Electric Cloud provides solutions that automate, accelerate and analyze software build-test-deploy processes to optimize both physical and virtual IT environments.
Q: What are the biggest build and test challenges you are hearing about from your customers?
One of the reasons we are so pleased to partner with Perforce is the increased adoption of Continuous Integration. Two or three years ago CI was something many teams were thinking about, but hadn't really adopted. Now it's more of a rule than an exception. ISVs seemed to be the early adopters, but now financial services and insurance companies, game developers, and embedded application development teams have adopted CI. However, that's not to say that everyone is doing CI well, or particularly effectively. Many teams find it difficult to scale CI, and some find that CI has unintended consequences such as continuously broken builds.
Challenges with CI make what we call "preflight" builds so compelling. A preflight build occurs when developers execute builds and preferably some set of unit tests prior to committing code to the SCM system. The developer checks out the tip of the release branch, overlays his changes from his local workspace, and runs build and unit tests. This reduces the likelihood that they will introduce errors during an integration build and ensures that issues are identified as quickly as possible, without impacting the rest of the team. We have a mutual Perforce/Electric Cloud customer who switched to a preflight approach and reduced broken builds by 90%.
Preflight builds differ from a developer testing and running a on his/her local machine prior to committing. Often, the OS or tools on the developer's local machine are different from those in the production environment. So you get the "It worked on my machine!" phenomenon when his/her change winds up breaking the production build. Preflights depend upon developers having access to production-quality resources. Our ElectricCommander/Perforce integration automates this entire process, including resource provisioning.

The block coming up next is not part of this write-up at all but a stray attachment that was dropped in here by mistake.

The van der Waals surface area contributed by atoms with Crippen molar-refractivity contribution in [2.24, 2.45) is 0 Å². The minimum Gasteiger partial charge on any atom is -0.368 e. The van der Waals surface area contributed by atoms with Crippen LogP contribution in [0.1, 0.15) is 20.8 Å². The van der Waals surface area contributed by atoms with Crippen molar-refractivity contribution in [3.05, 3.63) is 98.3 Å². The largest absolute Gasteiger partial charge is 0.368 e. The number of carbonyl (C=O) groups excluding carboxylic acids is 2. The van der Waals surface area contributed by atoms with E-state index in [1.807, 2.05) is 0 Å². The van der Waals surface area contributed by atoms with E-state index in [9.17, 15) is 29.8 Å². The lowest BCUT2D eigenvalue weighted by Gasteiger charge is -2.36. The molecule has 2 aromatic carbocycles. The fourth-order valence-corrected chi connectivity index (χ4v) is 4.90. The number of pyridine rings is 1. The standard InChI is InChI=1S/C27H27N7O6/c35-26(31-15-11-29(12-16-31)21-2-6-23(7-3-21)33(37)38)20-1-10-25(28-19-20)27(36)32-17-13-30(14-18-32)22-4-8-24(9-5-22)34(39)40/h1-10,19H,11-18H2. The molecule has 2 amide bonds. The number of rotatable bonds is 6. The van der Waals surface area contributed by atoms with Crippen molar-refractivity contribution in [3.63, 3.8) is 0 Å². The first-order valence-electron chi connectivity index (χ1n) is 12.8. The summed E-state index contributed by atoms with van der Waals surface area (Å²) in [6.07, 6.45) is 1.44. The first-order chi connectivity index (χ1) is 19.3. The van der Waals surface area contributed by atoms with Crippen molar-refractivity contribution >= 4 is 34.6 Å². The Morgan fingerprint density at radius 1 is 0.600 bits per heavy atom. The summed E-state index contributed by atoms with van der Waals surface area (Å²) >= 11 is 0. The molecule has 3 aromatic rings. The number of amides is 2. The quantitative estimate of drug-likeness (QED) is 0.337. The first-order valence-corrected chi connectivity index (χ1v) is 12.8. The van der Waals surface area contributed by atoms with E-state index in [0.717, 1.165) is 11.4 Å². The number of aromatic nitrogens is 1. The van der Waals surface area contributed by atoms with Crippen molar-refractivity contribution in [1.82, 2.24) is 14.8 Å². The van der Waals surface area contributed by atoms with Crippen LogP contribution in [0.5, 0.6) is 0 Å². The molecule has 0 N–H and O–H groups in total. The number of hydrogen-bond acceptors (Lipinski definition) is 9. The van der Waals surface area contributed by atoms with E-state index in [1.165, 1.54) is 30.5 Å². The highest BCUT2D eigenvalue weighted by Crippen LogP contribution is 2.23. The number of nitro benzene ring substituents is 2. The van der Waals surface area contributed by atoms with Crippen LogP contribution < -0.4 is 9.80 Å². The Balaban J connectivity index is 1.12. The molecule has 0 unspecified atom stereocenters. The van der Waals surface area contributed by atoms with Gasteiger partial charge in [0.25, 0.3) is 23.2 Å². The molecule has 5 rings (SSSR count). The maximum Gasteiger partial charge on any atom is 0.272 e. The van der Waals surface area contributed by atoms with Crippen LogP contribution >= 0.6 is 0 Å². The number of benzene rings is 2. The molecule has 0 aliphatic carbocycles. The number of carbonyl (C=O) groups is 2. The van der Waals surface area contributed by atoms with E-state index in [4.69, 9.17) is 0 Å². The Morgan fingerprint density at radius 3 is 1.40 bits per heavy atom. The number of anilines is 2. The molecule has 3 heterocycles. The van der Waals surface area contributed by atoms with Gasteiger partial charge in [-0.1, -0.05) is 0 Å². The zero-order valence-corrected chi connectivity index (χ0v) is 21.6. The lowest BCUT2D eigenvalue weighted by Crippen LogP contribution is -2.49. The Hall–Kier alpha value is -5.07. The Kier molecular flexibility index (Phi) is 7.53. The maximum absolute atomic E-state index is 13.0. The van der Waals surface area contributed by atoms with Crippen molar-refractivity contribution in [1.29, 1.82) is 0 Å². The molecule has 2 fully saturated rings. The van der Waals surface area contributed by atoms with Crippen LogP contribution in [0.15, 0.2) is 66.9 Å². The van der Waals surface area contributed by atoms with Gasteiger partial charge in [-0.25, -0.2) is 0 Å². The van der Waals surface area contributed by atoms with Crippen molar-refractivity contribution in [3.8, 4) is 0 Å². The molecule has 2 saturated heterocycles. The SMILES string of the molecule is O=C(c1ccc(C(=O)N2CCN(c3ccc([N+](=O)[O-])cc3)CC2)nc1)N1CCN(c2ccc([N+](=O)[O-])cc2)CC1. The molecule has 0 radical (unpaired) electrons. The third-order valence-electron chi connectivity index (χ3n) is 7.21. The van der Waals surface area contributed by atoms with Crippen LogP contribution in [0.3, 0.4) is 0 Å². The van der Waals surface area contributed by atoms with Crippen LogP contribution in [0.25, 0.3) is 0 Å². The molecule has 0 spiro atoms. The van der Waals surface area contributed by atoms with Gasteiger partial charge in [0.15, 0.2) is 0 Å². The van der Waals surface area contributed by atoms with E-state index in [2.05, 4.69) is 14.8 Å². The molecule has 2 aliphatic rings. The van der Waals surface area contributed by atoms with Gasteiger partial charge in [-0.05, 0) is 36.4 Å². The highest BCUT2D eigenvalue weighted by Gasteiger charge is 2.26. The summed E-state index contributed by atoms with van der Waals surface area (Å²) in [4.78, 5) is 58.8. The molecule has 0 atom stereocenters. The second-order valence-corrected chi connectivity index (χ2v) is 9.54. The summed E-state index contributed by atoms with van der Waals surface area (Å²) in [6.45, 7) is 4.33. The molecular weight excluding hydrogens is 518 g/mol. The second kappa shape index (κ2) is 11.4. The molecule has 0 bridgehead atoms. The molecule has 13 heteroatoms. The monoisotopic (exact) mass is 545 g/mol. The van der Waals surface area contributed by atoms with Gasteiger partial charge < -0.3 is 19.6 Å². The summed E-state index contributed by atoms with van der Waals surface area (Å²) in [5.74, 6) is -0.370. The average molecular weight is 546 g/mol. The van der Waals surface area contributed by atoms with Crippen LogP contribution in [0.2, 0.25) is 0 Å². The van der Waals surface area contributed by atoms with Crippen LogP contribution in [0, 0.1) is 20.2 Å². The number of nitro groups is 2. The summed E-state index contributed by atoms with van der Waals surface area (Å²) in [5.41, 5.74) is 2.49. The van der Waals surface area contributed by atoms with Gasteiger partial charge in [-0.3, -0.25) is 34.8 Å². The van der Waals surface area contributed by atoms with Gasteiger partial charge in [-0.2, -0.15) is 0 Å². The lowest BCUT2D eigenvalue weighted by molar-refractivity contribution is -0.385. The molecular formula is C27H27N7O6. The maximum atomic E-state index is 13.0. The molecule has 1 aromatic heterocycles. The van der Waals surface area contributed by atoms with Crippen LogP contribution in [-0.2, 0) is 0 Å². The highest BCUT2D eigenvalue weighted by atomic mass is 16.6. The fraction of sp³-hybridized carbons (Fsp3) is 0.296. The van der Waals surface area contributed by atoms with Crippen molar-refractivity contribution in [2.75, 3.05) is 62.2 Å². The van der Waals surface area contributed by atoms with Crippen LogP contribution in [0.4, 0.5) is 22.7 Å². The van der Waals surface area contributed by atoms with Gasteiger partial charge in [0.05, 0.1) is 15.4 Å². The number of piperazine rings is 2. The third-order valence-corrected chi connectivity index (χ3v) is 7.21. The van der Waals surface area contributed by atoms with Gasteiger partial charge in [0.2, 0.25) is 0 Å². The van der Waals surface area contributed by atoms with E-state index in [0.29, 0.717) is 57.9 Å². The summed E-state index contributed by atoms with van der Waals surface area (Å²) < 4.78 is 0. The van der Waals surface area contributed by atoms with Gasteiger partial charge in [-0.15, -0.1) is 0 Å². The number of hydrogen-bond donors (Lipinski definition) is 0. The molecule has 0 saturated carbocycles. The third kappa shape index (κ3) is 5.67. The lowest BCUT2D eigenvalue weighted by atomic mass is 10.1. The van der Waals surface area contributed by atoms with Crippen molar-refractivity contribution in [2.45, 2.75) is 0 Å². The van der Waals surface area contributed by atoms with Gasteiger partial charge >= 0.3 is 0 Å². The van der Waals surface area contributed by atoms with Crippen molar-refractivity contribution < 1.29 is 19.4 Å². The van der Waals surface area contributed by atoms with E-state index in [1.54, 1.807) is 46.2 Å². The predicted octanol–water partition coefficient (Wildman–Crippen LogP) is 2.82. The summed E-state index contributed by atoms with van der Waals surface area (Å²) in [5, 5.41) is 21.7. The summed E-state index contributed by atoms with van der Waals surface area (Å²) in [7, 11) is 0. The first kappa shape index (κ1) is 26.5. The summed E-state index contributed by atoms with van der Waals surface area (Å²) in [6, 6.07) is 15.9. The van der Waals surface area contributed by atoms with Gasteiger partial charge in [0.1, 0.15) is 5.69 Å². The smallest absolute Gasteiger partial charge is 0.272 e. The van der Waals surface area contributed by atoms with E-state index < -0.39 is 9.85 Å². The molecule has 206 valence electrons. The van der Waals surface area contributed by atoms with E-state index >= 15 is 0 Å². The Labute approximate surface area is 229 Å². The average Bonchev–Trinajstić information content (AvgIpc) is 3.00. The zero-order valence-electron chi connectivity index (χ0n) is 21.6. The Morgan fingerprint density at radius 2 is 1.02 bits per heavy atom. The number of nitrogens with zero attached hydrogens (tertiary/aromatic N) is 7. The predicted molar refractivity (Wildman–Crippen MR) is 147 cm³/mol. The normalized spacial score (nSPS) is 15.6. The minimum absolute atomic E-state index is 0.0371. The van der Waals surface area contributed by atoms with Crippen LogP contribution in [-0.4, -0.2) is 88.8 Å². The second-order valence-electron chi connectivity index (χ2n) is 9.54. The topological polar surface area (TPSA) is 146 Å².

We think that an integrated SCM-build-test infrastructure is one of the biggest development trends for 2009. Agile development and today's need to squeeze every ounce of productivity from an existing development organization in this tight economy are leading teams to examine the "back end" of the development lifecycle (i.e. once code is committed) for productivity improvements and cost savings. They want seamless processes, a centralized, easy-to-manage infrastructure, and fewer silos between development functions.
Q: How does Electric Cloud fit into the application development lifecycle?
Electric Cloud covers the build-test-deploy phase of the application development process—what we call Software Production Management. We provide solutions that automate, accelerate and help analyze these tasks. Our ElectricAccelerator® offering is uniquely able to accelerate software builds by as much as 20x. The impact of faster builds is dramatic. Imagine going from a once-daily or once-weekly build to once every 30 minutes. Or even better, every time someone commits code to a specified depot in P4. It is so important to "fail faster"—the earlier you can identify and correct errors the better.